“Broken Egg Sunset” by Melissa Lamberton

Melissa Lamberton


I’ve never seen the sky this color
sort of egg yolk around the edges,
but pale as milk above, until
deepening to a shade like that
of flowers.
Here, this will help, exactly
exactly like the color of the smell
of summer grass.
Not daytime green, when gnats
are as breathable as air, though more often
noticed—no, like this grass
beneath me, all shadow
scent and sound.
Lying here, the world is tipping
into night
in that gentle mess above me/below me
I’m waiting for first star.
The velcro earth catches me
with grassy barbs, but in a moment,
in a moment
the curving bowl of dusk
will slip, and tumble, and pour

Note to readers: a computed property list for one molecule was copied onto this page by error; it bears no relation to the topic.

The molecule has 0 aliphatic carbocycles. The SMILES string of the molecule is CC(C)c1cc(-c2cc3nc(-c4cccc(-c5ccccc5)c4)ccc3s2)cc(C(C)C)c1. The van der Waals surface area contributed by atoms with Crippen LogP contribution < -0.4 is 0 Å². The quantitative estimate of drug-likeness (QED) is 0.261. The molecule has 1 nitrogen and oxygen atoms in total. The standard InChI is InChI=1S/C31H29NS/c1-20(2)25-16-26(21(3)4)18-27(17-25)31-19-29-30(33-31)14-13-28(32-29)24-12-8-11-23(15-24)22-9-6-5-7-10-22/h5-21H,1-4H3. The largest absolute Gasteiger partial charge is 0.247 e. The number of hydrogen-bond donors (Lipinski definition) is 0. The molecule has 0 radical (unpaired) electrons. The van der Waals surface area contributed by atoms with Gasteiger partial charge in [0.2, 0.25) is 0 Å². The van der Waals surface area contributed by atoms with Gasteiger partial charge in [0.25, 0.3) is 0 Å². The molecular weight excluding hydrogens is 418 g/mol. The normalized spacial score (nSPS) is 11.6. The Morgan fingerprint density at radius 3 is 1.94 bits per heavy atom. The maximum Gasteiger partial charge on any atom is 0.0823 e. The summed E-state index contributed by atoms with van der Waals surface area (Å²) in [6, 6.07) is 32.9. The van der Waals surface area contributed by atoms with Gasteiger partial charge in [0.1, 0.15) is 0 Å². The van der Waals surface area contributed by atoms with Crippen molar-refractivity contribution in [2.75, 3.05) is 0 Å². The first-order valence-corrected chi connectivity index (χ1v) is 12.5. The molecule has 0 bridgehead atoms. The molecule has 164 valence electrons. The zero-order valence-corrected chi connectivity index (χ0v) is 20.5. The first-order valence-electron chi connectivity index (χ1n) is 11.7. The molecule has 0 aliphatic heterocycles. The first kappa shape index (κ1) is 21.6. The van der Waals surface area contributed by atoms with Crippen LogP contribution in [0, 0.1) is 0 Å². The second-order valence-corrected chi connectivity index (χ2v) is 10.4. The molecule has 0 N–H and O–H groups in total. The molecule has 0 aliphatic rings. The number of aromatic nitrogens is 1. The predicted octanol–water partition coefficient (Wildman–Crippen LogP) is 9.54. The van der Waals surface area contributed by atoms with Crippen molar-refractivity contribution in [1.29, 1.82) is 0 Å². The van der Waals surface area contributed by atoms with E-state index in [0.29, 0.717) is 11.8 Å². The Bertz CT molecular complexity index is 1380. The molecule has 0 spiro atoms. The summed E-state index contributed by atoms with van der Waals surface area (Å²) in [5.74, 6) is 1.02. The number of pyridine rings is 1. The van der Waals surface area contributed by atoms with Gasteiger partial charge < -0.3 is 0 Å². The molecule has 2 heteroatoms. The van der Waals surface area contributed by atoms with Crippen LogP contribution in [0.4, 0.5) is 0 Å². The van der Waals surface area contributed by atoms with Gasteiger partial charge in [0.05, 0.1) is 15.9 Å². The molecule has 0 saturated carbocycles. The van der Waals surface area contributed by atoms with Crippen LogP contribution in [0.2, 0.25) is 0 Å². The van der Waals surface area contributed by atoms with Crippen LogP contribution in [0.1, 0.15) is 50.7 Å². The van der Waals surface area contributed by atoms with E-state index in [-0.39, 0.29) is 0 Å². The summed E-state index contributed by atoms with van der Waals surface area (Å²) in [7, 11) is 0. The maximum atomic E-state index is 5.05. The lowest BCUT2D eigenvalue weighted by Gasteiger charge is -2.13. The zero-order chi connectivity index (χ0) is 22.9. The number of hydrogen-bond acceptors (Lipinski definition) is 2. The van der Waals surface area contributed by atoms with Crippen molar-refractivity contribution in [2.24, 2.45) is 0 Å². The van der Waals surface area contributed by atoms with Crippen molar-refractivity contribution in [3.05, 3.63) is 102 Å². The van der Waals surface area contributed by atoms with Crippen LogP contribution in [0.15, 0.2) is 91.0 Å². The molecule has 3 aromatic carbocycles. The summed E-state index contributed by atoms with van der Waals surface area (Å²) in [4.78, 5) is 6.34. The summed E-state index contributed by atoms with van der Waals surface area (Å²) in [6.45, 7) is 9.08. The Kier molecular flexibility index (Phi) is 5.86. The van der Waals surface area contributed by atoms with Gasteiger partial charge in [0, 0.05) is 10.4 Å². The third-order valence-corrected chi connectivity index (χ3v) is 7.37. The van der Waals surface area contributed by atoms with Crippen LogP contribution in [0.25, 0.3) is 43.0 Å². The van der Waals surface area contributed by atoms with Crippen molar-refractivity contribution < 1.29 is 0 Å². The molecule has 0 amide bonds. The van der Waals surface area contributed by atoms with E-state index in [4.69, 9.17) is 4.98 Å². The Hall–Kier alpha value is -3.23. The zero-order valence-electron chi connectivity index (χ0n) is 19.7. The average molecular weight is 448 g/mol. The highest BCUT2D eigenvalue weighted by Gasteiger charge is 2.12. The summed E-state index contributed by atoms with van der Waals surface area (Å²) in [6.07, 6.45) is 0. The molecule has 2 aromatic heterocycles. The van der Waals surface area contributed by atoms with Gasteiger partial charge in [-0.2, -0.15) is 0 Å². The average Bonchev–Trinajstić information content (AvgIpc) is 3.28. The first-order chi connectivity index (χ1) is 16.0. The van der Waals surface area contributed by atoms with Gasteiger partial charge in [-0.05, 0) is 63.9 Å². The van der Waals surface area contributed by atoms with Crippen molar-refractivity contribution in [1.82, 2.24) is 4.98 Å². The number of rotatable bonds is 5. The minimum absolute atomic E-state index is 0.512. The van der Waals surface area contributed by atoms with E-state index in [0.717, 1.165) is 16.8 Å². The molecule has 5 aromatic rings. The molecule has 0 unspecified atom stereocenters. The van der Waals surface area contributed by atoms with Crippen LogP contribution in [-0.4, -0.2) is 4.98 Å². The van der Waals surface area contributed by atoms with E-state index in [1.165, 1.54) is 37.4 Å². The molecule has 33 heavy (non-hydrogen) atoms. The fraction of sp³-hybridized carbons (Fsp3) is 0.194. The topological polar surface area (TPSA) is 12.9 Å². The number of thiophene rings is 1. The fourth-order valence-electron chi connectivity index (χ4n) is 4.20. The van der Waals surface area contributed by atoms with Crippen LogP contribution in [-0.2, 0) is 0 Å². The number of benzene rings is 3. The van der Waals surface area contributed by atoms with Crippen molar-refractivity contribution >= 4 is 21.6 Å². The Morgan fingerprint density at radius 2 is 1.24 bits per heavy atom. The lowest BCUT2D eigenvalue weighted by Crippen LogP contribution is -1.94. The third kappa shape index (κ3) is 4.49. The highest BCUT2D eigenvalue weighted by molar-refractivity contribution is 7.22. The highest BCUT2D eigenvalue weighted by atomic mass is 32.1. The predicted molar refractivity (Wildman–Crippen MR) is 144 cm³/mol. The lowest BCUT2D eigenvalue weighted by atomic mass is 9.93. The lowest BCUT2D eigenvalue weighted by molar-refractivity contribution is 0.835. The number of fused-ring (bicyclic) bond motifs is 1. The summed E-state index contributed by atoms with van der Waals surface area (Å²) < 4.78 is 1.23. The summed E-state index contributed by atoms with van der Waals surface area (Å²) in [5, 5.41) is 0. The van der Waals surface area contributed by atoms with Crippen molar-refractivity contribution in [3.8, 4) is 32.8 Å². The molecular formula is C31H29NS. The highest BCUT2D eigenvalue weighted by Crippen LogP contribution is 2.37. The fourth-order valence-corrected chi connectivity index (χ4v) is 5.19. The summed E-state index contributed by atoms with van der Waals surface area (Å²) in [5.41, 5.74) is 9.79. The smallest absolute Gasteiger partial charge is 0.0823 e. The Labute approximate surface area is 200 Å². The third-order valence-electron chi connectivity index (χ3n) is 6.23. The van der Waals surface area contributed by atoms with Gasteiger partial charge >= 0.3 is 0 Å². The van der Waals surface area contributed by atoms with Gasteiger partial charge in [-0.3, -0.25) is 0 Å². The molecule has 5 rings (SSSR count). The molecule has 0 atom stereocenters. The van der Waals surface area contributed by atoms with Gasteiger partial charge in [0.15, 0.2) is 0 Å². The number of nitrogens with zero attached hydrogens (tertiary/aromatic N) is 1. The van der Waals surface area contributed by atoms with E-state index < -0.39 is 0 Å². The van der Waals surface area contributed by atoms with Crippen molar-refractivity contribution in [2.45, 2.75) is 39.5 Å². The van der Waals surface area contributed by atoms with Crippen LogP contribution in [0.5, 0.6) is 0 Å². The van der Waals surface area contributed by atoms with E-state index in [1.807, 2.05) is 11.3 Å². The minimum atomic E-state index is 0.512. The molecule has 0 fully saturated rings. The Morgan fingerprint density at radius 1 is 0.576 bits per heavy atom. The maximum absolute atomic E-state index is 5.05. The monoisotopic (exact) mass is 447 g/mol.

upon me the omelet of a
dying day, minus the red
chili pepper sun.

from Rattle #25, Summer 2006
Tribute to the Best of Rattle


Melissa Lamberton: “I still remember every word of the first poem I wrote. I was in second grade, and I thought you could compress all the solemn wonder of nature into five lines about a tree. For me, poetry has always been a tribute to the passage of the moment. Whenever I write, I remember that second-grade girl and once again live in her simpler, more beautiful world. In real life I am a college student and a karate instructor with a secret fascination with medieval weaponry.”

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